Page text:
As Facebook looks for new ways to make money, it disclosed during its Q4 2012 earnings call today that its Gifts product and promoted user posts functionality accounted for less than $5 million of Facebook’s overall revenue. In fact, these earnings were labeled as revenue “outside of games.” Payments revenue was flat, overall, in the quarter.
While this isn’t the worst thing in the world, it does show that Facebook’s slow rollout at the end of last year might have hurt its overall revenue. Slowly rolling it out was the right move for users and its product’s longterm health, but it does look like Gifts didn’t get the Christmas boom that the company had hoped for.
When Facebook Gifts launched, our own Josh Constine discussed how the product could eventually earn upwards of $1B annually for the company. When I’ve used the products, I noticed that it’s difficult for people to accept their gifts, especially if they’re not a hardcore Facebook user.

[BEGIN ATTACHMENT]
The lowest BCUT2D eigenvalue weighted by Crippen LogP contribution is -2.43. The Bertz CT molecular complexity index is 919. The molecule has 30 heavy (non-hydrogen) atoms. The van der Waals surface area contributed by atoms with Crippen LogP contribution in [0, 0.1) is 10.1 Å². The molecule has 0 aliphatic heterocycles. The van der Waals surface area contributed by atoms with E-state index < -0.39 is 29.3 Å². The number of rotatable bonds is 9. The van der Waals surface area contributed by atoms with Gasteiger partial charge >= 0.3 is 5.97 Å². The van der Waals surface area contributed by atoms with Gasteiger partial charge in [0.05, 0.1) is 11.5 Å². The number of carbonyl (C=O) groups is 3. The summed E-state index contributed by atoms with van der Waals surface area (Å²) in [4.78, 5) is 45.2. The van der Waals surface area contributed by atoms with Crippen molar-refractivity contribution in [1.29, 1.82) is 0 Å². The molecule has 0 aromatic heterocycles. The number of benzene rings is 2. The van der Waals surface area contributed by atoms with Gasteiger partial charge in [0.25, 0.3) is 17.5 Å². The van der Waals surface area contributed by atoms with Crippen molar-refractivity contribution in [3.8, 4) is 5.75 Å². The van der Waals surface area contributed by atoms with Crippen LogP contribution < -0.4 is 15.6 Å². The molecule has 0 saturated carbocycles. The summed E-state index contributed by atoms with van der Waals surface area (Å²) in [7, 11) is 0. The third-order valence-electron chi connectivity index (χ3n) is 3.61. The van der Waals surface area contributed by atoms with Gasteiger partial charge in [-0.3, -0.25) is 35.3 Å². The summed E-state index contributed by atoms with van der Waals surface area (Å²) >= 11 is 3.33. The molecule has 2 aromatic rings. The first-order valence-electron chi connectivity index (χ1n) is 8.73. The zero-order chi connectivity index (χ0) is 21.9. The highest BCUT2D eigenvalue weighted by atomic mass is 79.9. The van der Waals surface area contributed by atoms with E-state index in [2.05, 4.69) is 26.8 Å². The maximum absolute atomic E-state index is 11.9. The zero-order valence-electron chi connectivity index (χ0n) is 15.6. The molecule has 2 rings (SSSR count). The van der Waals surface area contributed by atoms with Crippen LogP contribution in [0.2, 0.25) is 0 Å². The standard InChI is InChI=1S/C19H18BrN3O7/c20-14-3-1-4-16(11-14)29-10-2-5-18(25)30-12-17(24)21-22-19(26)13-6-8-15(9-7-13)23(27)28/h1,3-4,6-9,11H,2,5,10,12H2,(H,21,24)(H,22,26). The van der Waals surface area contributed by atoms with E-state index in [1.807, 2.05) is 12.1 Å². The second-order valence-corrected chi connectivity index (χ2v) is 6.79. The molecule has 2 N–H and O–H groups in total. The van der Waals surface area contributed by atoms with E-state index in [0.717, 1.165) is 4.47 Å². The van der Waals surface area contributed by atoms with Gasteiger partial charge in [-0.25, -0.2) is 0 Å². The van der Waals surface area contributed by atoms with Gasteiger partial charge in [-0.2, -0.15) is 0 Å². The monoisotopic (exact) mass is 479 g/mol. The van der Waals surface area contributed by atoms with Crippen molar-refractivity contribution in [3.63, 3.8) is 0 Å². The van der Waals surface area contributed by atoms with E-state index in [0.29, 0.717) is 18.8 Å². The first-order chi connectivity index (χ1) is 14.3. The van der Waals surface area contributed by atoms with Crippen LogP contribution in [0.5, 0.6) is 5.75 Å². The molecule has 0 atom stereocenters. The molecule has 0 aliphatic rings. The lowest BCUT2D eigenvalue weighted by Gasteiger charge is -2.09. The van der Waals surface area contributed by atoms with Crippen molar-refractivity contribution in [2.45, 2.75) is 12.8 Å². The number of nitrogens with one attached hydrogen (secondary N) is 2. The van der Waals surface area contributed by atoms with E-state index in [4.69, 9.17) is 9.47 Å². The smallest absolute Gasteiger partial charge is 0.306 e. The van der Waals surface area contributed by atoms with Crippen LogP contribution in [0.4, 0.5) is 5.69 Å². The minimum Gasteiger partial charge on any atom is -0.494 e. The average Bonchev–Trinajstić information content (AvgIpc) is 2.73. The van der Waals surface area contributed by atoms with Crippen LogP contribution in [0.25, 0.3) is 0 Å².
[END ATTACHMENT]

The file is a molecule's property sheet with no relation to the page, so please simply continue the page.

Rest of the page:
We’re told that this is an “early product” so we expect that the user experience will get better, and there will be more types of gifts available this year. We noted that Facebook has put the emphasis on buying someone a gift over leaving a note on someone’s Timeline for their birthday, and that is in hopes of kickstarting the product. It hasn’t happened; people are tight with their wallets and purses.
As far as promoted posts from users, it’s something that nobody really understood why Facebook introduced it. It seems odd to want to pay money to “promote” your status update to people who are already your friends. As Facebook’s News Feed gets harder to follow, asking people to pay $7 is a bit of a stretch. To many, this seemed like a test just to see what would happen.
[Photo credit: Flickr]
Facebook is the world’s largest social network, with over 1 billion monthly active users. Facebook was founded by Mark Zuckerberg in February 2004, initially as an exclusive network for Harvard students. It was a huge hit: in 2 weeks, half of the schools in the Boston area began demanding a Facebook network. Zuckerberg immediately recruited his friends Dustin Moskovitz, Chris Hughes, and Eduardo Saverin to help build Facebook, and within four months, Facebook added 30 more college networks. The original...